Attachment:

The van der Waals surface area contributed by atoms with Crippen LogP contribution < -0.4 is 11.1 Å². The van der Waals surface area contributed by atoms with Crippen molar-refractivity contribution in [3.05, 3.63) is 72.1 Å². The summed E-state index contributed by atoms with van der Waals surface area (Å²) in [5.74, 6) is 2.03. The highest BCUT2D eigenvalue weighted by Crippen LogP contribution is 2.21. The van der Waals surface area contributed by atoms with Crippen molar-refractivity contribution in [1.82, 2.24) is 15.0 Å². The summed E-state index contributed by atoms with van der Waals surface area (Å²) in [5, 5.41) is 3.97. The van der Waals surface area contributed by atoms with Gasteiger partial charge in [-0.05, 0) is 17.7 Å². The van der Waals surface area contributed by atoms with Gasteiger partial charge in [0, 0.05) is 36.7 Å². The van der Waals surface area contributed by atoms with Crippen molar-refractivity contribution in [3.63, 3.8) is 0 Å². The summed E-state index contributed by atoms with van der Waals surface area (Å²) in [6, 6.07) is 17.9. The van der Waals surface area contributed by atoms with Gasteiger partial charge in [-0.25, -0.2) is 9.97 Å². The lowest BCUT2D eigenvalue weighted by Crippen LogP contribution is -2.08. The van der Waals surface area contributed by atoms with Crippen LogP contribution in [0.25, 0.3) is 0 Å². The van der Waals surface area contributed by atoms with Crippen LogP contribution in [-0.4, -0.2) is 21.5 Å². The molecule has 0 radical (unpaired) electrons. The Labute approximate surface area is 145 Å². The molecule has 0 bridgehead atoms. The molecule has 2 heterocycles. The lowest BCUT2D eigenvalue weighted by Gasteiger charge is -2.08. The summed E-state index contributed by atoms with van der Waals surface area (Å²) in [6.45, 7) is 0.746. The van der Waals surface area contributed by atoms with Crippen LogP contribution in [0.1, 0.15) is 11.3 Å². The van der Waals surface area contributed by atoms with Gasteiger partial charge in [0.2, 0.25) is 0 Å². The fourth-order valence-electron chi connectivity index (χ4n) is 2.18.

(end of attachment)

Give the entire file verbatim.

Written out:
The van der Waals surface area contributed by atoms with Crippen LogP contribution < -0.4 is 11.1 Å². The van der Waals surface area contributed by atoms with Crippen molar-refractivity contribution in [3.05, 3.63) is 72.1 Å². The summed E-state index contributed by atoms with van der Waals surface area (Å²) in [5.74, 6) is 2.03. The highest BCUT2D eigenvalue weighted by Crippen LogP contribution is 2.21. The van der Waals surface area contributed by atoms with Crippen molar-refractivity contribution in [1.82, 2.24) is 15.0 Å². The summed E-state index contributed by atoms with van der Waals surface area (Å²) in [5, 5.41) is 3.97. The van der Waals surface area contributed by atoms with Gasteiger partial charge in [-0.05, 0) is 17.7 Å². The van der Waals surface area contributed by atoms with Gasteiger partial charge in [0, 0.05) is 36.7 Å². The van der Waals surface area contributed by atoms with Crippen molar-refractivity contribution in [3.63, 3.8) is 0 Å². The summed E-state index contributed by atoms with van der Waals surface area (Å²) in [6, 6.07) is 17.9. The van der Waals surface area contributed by atoms with Gasteiger partial charge in [-0.25, -0.2) is 9.97 Å². The lowest BCUT2D eigenvalue weighted by Crippen LogP contribution is -2.08. The van der Waals surface area contributed by atoms with Crippen LogP contribution in [0.25, 0.3) is 0 Å². The van der Waals surface area contributed by atoms with Crippen LogP contribution in [-0.4, -0.2) is 21.5 Å². The molecule has 0 radical (unpaired) electrons. The Labute approximate surface area is 145 Å². The molecule has 0 bridgehead atoms. The molecule has 2 heterocycles. The lowest BCUT2D eigenvalue weighted by Gasteiger charge is -2.08. The summed E-state index contributed by atoms with van der Waals surface area (Å²) in [6.45, 7) is 0.746. The van der Waals surface area contributed by atoms with Crippen LogP contribution in [0.1, 0.15) is 11.3 Å². The van der Waals surface area contributed by atoms with Gasteiger partial charge in [0.2, 0.25) is 0 Å². The fourth-order valence-electron chi connectivity index (χ4n) is 2.18.